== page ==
Singapore: Outwards and upwards
Having pursued a dirigiste approach to local non-financial companies in the 1990s, encouraging expansion abroad and regional leadership, the Singapore government has now turned its attention to the banks, urging liberalization, consolidation and outward-looking expansionism. It can't force the banks to do what it wants. But it gets very cross when they don't.
Lee Kwan Yew was in Fighting form. The former prime minister of Singapore, now armed with the intriguing title of senior minister, had already made some disparaging remarks about the "local Chinese banks" during his speech at a dinner towards the end of last year, but now he was homing in on one in particular. If anyone present happened to hold shares in United Overseas Bank, he said, they might like to consider selling them.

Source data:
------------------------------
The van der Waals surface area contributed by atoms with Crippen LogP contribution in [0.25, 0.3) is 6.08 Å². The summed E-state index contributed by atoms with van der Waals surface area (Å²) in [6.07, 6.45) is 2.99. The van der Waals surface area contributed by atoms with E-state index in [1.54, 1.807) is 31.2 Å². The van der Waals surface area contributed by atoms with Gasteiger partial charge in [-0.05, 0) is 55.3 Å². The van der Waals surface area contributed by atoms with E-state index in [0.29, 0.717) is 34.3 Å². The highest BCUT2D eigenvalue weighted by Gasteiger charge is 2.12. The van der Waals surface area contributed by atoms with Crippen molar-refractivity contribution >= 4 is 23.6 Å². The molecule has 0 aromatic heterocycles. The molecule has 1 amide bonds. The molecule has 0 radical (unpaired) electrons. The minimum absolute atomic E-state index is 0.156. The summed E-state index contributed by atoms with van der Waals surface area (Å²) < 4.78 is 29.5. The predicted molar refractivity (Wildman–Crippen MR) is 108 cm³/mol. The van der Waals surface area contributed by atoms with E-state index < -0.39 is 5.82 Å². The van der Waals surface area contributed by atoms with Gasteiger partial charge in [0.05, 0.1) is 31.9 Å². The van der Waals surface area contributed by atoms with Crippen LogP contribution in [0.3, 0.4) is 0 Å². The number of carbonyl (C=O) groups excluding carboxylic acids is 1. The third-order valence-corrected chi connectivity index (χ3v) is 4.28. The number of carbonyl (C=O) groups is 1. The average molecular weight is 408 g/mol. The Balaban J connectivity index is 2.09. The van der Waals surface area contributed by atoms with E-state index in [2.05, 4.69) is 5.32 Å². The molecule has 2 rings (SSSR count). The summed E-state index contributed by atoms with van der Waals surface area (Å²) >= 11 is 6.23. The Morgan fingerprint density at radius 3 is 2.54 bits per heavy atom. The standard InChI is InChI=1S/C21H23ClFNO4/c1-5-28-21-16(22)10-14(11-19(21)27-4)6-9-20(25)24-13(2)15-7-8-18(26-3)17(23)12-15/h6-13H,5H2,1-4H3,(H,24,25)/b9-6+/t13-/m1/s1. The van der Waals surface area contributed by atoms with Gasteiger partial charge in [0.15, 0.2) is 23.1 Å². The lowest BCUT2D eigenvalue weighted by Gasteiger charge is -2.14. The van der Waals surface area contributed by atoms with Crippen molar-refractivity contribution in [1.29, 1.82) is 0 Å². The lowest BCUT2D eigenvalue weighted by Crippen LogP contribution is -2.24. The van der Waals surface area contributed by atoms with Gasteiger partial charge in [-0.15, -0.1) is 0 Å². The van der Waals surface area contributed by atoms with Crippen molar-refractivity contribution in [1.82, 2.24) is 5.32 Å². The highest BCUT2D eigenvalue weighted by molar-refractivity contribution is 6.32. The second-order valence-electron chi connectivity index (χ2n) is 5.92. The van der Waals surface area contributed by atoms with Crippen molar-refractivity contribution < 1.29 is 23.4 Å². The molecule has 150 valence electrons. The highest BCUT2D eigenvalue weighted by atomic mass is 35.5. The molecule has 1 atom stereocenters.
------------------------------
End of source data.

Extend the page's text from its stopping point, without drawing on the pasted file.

It took a few seconds before the audience - many of them journalists since the dinner was at the foreign correspondents' club - digested his comments. It seemed an extraordinary statement for any minister to make, but for Lee to say it meant there had to be a big rift between the government and the bank.
Lee has dominated Singapore political life since the early 1960s. He also regards himself as the architect of the Financial reforms introduced since 1998. He joined the advisory board of JP Morgan in 1992, and over the next few years his experience there led him to regard Singapore's protectionist approach to Finance as increasingly counter-productive.